Science and technology: what do MEPs want to know?

Written by Nera Kuljanic and Liliana Cunha
Science and technology: what do MEPs want to know?

© EU 2015 – On the photo: Members of the STOA Panel

Scientific and technological assessment and foresight are becoming ever more salient politically and are moving to the centre of policy-makers’ preoccupations. It is not surprising therefore that the European Parliament’s Science and Technology Options Assessment Panel (STOA), chaired by Paul Rübig MEP and under the responsibility of EP Vice-President Mairead McGuinness MEP, has recently been enlarged. The STOA Panel, which meets monthly in Strasbourg, now comprises 24 MEPs, compared to the previous 15. Membership of the Panel involves monitoring techno-scientific developments, discussing with researchers and experts, proposing and deciding upon projects, and taking part in workshops and debates that all aim to underpin science-based policy-making in the EP.

Besides the Agriculture and Rural Development (AGRI), Employment & Social Affairs (EMPL), Environment, Public Health & Food Safety (ENVI), Internal Market and Consumer Protection (IMCO), Industry, Research and Energy (ITRE), and Transport and Tourism (TRAN) Committees who have appointed members to the STOA Panel since 2004, two further committees – Culture & Education (CULT) and Legal Affairs (JURI) – are now also represented. This means more diversity in proposals and debates about current and emerging technology trends and their impacts on society. Moreover, with the increase in membership, the Panel becomes more representative in terms of the number of political groups and committee competences represented, thus linking STOA closer to committee work.

Find out more about what we do in STOA and follow our monthly meetings.

Over 40 proposals for new projects in 2015

The newly elected MEPs did not take long to demonstrate their interest in STOA, as they submitted proposals for more than 40 studies and workshops to take place in 2015. Precision agriculture, waste management, robotics, cyber-security, 3D printing, technological support for people with disabilities, energy resilience, trans-border transport, and the impact of technologies on the labour market are only some of the topics that interest the STOA Panel.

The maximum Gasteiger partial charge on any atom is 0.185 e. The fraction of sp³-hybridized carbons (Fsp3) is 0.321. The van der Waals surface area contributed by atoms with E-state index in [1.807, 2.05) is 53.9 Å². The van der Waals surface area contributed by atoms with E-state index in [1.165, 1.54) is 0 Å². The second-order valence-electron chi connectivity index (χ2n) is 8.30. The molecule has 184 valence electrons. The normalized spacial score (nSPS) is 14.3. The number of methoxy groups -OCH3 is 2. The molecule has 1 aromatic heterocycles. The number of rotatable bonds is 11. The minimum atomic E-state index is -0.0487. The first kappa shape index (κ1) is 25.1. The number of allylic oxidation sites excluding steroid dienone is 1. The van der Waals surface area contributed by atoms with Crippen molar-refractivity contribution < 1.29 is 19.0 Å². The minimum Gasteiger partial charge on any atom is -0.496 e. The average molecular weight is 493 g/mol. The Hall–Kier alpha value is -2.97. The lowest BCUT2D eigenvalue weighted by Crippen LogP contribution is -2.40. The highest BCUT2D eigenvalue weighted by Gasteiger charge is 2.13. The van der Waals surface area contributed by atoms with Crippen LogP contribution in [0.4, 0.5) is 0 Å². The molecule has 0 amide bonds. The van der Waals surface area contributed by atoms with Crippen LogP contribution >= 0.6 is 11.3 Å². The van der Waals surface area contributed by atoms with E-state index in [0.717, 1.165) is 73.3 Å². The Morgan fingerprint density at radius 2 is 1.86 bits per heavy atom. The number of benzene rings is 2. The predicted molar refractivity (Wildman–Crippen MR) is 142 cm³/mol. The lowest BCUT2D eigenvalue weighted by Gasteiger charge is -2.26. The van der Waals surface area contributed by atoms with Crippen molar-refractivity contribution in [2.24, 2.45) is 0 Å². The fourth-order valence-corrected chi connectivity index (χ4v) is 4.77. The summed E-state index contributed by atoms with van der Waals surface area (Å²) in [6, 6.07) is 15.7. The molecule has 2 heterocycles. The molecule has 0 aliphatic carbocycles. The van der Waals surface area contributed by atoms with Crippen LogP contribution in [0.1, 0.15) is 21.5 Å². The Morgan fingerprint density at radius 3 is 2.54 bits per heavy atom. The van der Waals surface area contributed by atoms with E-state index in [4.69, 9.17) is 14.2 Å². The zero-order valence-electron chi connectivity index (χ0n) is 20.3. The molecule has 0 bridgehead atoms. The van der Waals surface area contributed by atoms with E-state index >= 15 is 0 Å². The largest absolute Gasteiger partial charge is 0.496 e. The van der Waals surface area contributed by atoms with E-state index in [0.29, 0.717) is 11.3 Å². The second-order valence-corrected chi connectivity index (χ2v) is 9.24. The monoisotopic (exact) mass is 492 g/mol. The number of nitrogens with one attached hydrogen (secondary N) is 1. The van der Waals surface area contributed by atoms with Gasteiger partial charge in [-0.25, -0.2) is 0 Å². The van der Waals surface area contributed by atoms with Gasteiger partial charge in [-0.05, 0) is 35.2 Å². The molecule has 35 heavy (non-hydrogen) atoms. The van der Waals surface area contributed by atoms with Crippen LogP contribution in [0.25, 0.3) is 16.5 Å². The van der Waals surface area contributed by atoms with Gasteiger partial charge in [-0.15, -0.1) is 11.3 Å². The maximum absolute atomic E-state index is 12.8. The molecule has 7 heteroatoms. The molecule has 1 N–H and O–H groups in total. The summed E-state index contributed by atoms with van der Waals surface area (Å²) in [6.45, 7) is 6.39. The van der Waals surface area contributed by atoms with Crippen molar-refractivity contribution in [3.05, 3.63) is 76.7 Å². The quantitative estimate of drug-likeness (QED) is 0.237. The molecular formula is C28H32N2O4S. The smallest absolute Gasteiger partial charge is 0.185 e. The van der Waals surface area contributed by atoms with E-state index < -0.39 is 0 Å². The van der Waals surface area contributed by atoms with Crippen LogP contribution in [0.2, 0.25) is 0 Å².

Following the Panel’s decisions, while completing ongoing projects, STOA is now launching new ones, such as the scientific foresight project on ‘Ethics of Cyber-Physical Systems’, which is being carried out to support the work of the JURI Committee’s Working Group on Robotics and Artificial Intelligence and for which Mady Delvaux MEP is Lead Panel Member.

Forthcoming activities

The end of the year will be packed with STOA events. On 18 November, Members will debate the impacts of organic food on human health, and on 1 December, they will discuss the situation and challenges of e-health in Europe. On 8 December STOA is jointly organising with the LIBE Committee, a high-level conference on online privacy. The following day, 9 December, the fourteenth prestigious STOA Annual Lecture will take place, continuing the practice of welcoming a Nobel laureate. This time the Annual Lecture is being organised aroundsor Serge Haroche, Nobel Prize in Physics 2012, will give the keynote speech.

All STOA events are open to the public, so register here and do not miss your chance to take the floor in the debate.

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